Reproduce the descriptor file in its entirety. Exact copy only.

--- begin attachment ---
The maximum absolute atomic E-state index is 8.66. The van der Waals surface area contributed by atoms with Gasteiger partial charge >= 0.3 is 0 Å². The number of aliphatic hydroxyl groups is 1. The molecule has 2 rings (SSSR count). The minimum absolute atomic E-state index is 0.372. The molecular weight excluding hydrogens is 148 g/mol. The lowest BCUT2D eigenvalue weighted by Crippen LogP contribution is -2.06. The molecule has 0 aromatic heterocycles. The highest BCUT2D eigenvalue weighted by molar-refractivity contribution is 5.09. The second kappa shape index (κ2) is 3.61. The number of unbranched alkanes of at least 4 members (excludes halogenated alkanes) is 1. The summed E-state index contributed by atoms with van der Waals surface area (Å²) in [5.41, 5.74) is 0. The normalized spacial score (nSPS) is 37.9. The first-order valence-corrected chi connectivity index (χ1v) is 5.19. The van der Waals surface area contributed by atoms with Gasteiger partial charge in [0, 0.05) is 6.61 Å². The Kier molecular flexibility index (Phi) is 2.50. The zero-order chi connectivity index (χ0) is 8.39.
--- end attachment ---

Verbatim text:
The maximum absolute atomic E-state index is 8.66. The van der Waals surface area contributed by atoms with Gasteiger partial charge >= 0.3 is 0 Å². The number of aliphatic hydroxyl groups is 1. The molecule has 2 rings (SSSR count). The minimum absolute atomic E-state index is 0.372. The molecular weight excluding hydrogens is 148 g/mol. The lowest BCUT2D eigenvalue weighted by Crippen LogP contribution is -2.06. The molecule has 0 aromatic heterocycles. The highest BCUT2D eigenvalue weighted by molar-refractivity contribution is 5.09. The second kappa shape index (κ2) is 3.61. The number of unbranched alkanes of at least 4 members (excludes halogenated alkanes) is 1. The summed E-state index contributed by atoms with van der Waals surface area (Å²) in [5.41, 5.74) is 0. The normalized spacial score (nSPS) is 37.9. The first-order valence-corrected chi connectivity index (χ1v) is 5.19. The van der Waals surface area contributed by atoms with Gasteiger partial charge in [0, 0.05) is 6.61 Å². The Kier molecular flexibility index (Phi) is 2.50. The zero-order chi connectivity index (χ0) is 8.39.